Florida deer hunters could pursue rut-crazed bucks for half a year. The state has a crazy rut that ranges from as early as July all the way into February. In the southern third of the Peninsula, the rut ranges from July 25 to Aug. 31. In most of the northern two-thirds of the Peninsula, it spans from early September to early October, or early October to early November, location depending. And up in the Panhandle, starting from the easternmost end of it, the rut starts in October and November, and as you ease westward, it gets later, falling in December, January or February.
Georgia sees a wide range of rut dates, but nothing like Alabama or Florida. Here, it starts in early October along the southern coast then slowly progresses north and west. The bulk of the state's deer hunters will see the rut run from late October through early November.
Louisiana and Mississippi experience rather odd rut cycles, to say the least. In Louisiana, the rut ranges from late September to late February, with oddball dates throughout, ultimately creating a polka-dot effect of peak rut windows. But by and large Louisiana is similar to Mississippi; the southwestern counties in these states see a rut in September or October; northwestern counties see it in September, October or November; and eastern counties see it in December, January or February.
The Carolinas display a progression, too, starting with coastal counties in mid-October and running through the rest of the state by the second week of November.
Not to be outshined, Texas is another state with great variance in rut dates. That said, many of its coastal counties see a rut in October, northern and central counties in November or early December, and western counties in December. But southern counties d0n't see a rut occur until December.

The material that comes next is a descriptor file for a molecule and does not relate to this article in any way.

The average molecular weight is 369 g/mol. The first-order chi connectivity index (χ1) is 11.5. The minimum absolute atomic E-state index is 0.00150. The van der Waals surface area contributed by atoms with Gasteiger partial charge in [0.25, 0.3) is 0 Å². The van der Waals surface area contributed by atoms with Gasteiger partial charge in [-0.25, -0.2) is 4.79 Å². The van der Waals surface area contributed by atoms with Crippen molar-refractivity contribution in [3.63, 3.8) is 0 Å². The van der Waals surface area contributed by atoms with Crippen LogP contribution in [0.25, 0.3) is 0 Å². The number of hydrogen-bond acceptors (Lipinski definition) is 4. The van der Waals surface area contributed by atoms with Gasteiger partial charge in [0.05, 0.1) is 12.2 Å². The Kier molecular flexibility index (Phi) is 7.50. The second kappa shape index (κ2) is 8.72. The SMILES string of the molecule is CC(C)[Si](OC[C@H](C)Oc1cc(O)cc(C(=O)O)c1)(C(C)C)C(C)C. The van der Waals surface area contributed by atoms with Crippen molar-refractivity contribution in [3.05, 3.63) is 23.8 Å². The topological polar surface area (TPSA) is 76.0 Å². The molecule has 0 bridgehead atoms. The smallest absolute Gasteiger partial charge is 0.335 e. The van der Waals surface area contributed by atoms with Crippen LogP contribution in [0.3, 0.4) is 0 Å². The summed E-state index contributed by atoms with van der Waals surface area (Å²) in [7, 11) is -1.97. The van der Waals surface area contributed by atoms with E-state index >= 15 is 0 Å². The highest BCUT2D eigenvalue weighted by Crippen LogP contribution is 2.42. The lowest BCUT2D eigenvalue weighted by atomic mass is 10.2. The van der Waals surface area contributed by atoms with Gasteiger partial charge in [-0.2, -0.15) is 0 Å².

The Midwest is home to one of the most defined ruts in the country. The bulk of does enter estrus sometime between Nov. 10-20. Some rutting activity occurs outside that window, but it's minimal. When it does occur, it’s generally doe fawns.
PLAINS States: Kansas, Nebraska, North Dakota, Oklahoma, South Dakota Peak Estrous: Nov. 10-20
The plains states are very similar to the Midwest. Expect most does to enter estrus around Nov. 10-20. There are exceptions, though. In some parts of the Plains, such as Oklahoma, Kansas and Nebraska, rutting activity seems to happen just a little earlier.
Much like the Midwest and Plains regions, expect most of the northwestern rut activity to take place in early to mid-November. The peak should take place Nov. 10-20, but it tends to end much more abruptly here than in other regions. Once it’s over, it's over.
Colorado is home to whitetails, and the bulk of these rut in early November. While some of the texanus subspecies is present here, the Southwest—specifically Arizona and New Mexico—is dominated by Coues whitetails. Coues deer largely rut in December and January.
All things considered, expect the rut to be very similar to what it’s always been. The best information is that which you—the hunter who knows your area better than anyone else—have collected throughout the years. Bank on that knowledge to tag a big buck this fall.